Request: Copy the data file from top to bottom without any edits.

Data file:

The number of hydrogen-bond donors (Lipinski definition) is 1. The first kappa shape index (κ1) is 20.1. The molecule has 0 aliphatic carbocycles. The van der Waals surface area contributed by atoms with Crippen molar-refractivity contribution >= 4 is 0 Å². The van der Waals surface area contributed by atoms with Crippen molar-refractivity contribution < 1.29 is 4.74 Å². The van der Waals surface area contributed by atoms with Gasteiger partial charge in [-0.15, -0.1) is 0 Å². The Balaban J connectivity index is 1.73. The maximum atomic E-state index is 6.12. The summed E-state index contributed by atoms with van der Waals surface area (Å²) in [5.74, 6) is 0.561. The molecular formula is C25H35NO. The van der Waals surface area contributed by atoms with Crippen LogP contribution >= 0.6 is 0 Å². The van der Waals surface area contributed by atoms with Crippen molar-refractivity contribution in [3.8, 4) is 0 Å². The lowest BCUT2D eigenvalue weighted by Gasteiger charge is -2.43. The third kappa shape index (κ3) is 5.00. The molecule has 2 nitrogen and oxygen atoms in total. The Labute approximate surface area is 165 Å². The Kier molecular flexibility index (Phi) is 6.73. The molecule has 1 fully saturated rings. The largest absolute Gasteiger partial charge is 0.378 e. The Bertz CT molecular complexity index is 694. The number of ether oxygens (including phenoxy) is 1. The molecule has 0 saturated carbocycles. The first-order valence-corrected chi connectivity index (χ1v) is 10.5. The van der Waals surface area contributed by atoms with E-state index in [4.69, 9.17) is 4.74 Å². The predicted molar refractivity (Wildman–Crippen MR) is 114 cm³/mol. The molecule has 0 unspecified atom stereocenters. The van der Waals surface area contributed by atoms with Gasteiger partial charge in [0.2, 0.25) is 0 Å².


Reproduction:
The number of hydrogen-bond donors (Lipinski definition) is 1. The first kappa shape index (κ1) is 20.1. The molecule has 0 aliphatic carbocycles. The van der Waals surface area contributed by atoms with Crippen molar-refractivity contribution >= 4 is 0 Å². The van der Waals surface area contributed by atoms with Crippen molar-refractivity contribution < 1.29 is 4.74 Å². The van der Waals surface area contributed by atoms with Gasteiger partial charge in [-0.15, -0.1) is 0 Å². The Balaban J connectivity index is 1.73. The maximum atomic E-state index is 6.12. The summed E-state index contributed by atoms with van der Waals surface area (Å²) in [5.74, 6) is 0.561. The molecular formula is C25H35NO. The van der Waals surface area contributed by atoms with Crippen LogP contribution >= 0.6 is 0 Å². The van der Waals surface area contributed by atoms with Crippen molar-refractivity contribution in [3.8, 4) is 0 Å². The lowest BCUT2D eigenvalue weighted by Gasteiger charge is -2.43. The third kappa shape index (κ3) is 5.00. The molecule has 2 nitrogen and oxygen atoms in total. The Labute approximate surface area is 165 Å². The Kier molecular flexibility index (Phi) is 6.73. The molecule has 1 fully saturated rings. The largest absolute Gasteiger partial charge is 0.378 e. The Bertz CT molecular complexity index is 694. The number of ether oxygens (including phenoxy) is 1. The molecule has 0 saturated carbocycles. The first-order valence-corrected chi connectivity index (χ1v) is 10.5. The van der Waals surface area contributed by atoms with E-state index in [4.69, 9.17) is 4.74 Å². The predicted molar refractivity (Wildman–Crippen MR) is 114 cm³/mol. The molecule has 0 unspecified atom stereocenters. The van der Waals surface area contributed by atoms with Gasteiger partial charge in [0.2, 0.25) is 0 Å².